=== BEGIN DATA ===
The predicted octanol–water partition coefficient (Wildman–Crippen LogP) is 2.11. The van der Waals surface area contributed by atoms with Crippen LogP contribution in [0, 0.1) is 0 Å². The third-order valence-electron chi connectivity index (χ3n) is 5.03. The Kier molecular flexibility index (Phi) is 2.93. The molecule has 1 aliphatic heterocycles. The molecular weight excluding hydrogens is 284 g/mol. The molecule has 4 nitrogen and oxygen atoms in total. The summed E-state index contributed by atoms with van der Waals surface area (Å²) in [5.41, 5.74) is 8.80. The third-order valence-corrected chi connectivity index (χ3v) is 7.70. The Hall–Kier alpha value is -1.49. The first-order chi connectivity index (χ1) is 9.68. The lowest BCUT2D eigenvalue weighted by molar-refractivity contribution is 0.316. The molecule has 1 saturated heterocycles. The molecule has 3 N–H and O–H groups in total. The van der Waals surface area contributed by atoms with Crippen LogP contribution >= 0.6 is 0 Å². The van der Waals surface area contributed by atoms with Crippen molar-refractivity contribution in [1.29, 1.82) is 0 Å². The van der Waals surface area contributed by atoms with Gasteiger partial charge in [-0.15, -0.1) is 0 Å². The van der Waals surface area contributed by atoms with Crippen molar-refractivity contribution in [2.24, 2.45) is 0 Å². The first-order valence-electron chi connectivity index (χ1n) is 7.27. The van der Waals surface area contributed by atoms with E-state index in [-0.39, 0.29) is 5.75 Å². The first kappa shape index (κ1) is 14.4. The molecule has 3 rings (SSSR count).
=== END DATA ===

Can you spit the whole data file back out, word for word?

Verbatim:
The predicted octanol–water partition coefficient (Wildman–Crippen LogP) is 2.11. The van der Waals surface area contributed by atoms with Crippen LogP contribution in [0, 0.1) is 0 Å². The third-order valence-electron chi connectivity index (χ3n) is 5.03. The Kier molecular flexibility index (Phi) is 2.93. The molecule has 1 aliphatic heterocycles. The molecular weight excluding hydrogens is 284 g/mol. The molecule has 4 nitrogen and oxygen atoms in total. The summed E-state index contributed by atoms with van der Waals surface area (Å²) in [5.41, 5.74) is 8.80. The third-order valence-corrected chi connectivity index (χ3v) is 7.70. The Hall–Kier alpha value is -1.49. The first-order chi connectivity index (χ1) is 9.68. The lowest BCUT2D eigenvalue weighted by molar-refractivity contribution is 0.316. The molecule has 1 saturated heterocycles. The molecule has 3 N–H and O–H groups in total. The van der Waals surface area contributed by atoms with Crippen LogP contribution >= 0.6 is 0 Å². The van der Waals surface area contributed by atoms with Crippen molar-refractivity contribution in [1.29, 1.82) is 0 Å². The van der Waals surface area contributed by atoms with Gasteiger partial charge in [-0.15, -0.1) is 0 Å². The van der Waals surface area contributed by atoms with Crippen molar-refractivity contribution in [2.24, 2.45) is 0 Å². The first-order valence-electron chi connectivity index (χ1n) is 7.27. The van der Waals surface area contributed by atoms with E-state index in [-0.39, 0.29) is 5.75 Å². The first kappa shape index (κ1) is 14.4. The molecule has 3 rings (SSSR count).